Nuclear Power Comments Off on Nuclear Power

What is Nuclear Power?

Nuclear power uses nuclear reactions to release nuclear energy and generate heat through steam turbines to produce electricity. It is considered a clean and efficient process of boiling water to make steam. Except for the nuclear reactor itself, nuclear power stations also work like most gas-fired or coal power stations. Nuclear power can be gathered from nuclear fusion reactions, nuclear fission, and nuclear decay. Today, most of the electricity supply from nuclear power is being produced by nuclear fission of plutonium and uranium. 

In terms of efficiency and reliability, no other electricity sources can match nuclear because nuclear power plants can generate large-scale electricity supply, continuously for many months without any interruption.

Nuclear power offers arrays of benefits for the environment, power plants do not promote severe climate change but rather protect air quality since they do not produce greenhouse gases. Unlike other energy sources, nuclear power plants are not burning any materials so they are free from combustion by-products. 

Also, it is considered as one of the energy sources with the lowest levels of fatalities per unit of generated energy as compared to other energy sources such as coal, natural gas, petroleum and hydroelectricity which can cause more fatalities per unit of energy due to air pollution and occurrence of accidents. 

Since the 1970s when nuclear power has been commercialized, it has reduced emissions of about  64 billion tonnes of carbon dioxide that was produced by the burning of fossil fuels and it also prevented almost 1.84 million casualties related to air pollution.

Some commonly known accidents related to nuclear power plants include the Three Mile Island accident in the United States in 1979, the Chernobyl disaster in the Soviet Union in 1986 and the Fukushima Daiichi nuclear disaster in Japan in 2011. While some nuclear submarine accidents have also been reported.

Because of these incidents, debates about nuclear power has been set. Some of the proponents of the World Nuclear Association and Environmentalists for Nuclear Energy asserted that nuclear power is a clean, safe, and sustainable energy source that can reduce emissions of greenhouse gases like carbon. Whereas, nuclear power opponents, like the Greenpeace and NIRS, attested that nuclear power can cause many threats both to the environment and people’s health.

Nevertheless, nuclear energy supplies 12 percent of today’s electricity all over the world. In 2014, it was recorded that 30 countries worldwide were operating 435 nuclear reactors for electricity generation purposes.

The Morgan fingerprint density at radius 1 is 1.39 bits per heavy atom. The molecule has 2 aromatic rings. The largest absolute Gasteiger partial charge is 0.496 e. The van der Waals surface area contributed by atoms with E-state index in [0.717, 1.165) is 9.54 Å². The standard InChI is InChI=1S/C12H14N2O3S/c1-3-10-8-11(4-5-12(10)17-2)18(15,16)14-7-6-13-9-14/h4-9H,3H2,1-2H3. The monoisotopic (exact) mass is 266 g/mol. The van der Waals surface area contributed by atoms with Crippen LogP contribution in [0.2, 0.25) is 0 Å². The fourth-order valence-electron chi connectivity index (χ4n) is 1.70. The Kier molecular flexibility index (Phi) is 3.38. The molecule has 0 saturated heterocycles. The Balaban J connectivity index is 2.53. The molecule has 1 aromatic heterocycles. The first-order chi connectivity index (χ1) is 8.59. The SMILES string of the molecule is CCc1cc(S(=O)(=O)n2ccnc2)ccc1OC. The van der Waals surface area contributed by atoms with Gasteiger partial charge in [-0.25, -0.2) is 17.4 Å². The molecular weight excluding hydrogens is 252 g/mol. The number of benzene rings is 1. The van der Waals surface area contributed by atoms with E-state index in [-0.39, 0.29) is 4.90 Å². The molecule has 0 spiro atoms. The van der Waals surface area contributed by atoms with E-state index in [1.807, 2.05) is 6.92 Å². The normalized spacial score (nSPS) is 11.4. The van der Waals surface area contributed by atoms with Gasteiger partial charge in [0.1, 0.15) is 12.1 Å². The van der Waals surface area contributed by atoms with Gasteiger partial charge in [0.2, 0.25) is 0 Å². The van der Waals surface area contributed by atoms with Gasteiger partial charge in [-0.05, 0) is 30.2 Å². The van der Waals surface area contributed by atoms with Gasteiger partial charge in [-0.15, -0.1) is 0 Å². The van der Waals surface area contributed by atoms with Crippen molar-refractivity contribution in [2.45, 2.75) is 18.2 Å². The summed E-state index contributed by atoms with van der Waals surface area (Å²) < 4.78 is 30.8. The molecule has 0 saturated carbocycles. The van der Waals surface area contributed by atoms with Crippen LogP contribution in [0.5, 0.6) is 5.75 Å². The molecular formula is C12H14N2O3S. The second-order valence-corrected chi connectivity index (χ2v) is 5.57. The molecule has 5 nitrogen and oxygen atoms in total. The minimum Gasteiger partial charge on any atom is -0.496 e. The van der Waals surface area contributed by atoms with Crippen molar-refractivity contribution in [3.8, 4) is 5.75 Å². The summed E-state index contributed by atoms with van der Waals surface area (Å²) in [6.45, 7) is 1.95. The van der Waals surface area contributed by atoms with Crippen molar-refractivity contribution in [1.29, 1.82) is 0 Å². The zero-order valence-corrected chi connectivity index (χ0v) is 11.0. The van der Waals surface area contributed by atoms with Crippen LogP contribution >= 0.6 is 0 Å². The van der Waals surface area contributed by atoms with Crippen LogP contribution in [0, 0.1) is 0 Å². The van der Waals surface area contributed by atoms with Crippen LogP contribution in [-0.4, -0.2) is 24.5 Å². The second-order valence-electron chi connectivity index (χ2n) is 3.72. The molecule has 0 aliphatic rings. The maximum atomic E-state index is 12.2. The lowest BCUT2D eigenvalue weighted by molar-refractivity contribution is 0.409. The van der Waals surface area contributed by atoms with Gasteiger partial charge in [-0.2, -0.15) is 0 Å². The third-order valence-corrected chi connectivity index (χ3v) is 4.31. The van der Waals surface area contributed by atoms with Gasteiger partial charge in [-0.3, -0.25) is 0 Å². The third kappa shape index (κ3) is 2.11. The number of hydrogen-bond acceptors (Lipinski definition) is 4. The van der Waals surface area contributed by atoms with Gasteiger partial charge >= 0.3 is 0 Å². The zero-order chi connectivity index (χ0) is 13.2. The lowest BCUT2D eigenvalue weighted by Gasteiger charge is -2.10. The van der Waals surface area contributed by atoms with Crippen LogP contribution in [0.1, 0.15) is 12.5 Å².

What is a Nuclear Power Plant?

Source: independent.co.uk/news/science/nuclear-power

A nuclear power plant is a thermal power station that uses nuclear reactor as the source of heat. Typically, thermal power stations use heat to generate steam and the steam will be driven into the steam turbine which is connected to a generator to produce electricity. 

Nuclear plants are usually considered as base-load stations because fuel is included in the cost of production and they cannot be easily discharged. Nuclear power plant’s fuel costs, operations and maintenance are at the lower end of the spectrum which makes them suitable as base-load power suppliers just like the hydropower stations. Although, the cost of spending on fuel management is somewhat unstable.

As of today, the electricity supply from nuclear power is mostly being produced by nuclear fission of plutonium and uranium. But uranium is the most commonly used because it is one of the most abundant metals in the world. With this, it can provide fuel for more commercial nuclear plants in the future, all over the world

A nuclear power plant uses a low-enriched uranium fuel to produce electricity through the process of fission—where the uranium atoms in a nuclear reactor are being split together.

Uranium fuel is consists of small and hard ceramic pellets that are packaged into long and vertical tubes. And these uranium fuel bundles are being inserted into the nuclear reactor.

A single uranium pellet that is slightly larger in size of a pencil eraser, carry the same energy of 3 barrels of oil, a ton of coal, or 17,000 cubic feet of natural gas. Each uranium fuel pellet can give up to five years of heat for power generation purposes. 

According to the International Atomic Energy Agency, there are 450 nuclear power reactors in operation in 31 countries in 2014.

The History of Nuclear Power

On September 3, 1948, a nuclear reactor generated electricity for the first time ever at the X-10 Graphite Reactor in Oak Ridge, Tennessee. Also, this nuclear power station was the first station to power a light bulb. Followed by the experimental station near Arco, Idaho, which was considered a large experiment on nuclear power stations. This occurred on December 20, 1951, at the EBR-I experimental station.

The first nuclear power station in the world to generate electricity for a power grid was launched and started its operations in Obninsk, the Soviet Union in June 1954. This nuclear power station was named Obninsk Nuclear Power Plant and can produce around 5 megawatts of electric power. 

Whereas, Calder Hall nuclear power plant at Windscale, England was launched in October 1956 and considered as the first full-scale power station in the world with an initial capacity of 50 MW per reactor and 200 MW in total. This nuclear power station was built to solely devote itself to electricity generation. Moreover, Calder Hall nuclear power plant produced plutonium and was connected to the grid in December 1957. 

In the same month and year, the first commercial nuclear station to become operational in Pennsylvania, United States was the 60 MW Shippingport Reactor. 

The total global installed nuclear capacity significantly increase, rising from less than 1 gigawatt (GW) in 1960 to 100 GW in the late 1970s, and 300 GW in the late 1980s. In the late 1980s, the nuclear capacity has significantly dropped worldwide, only reaching 366 GW in 2005. Between the years 1970 and 1990, more than 50 GW of capacity was under construction. More than two-thirds of all the ordered nuclear plants after January 1970 were eventually cancelled.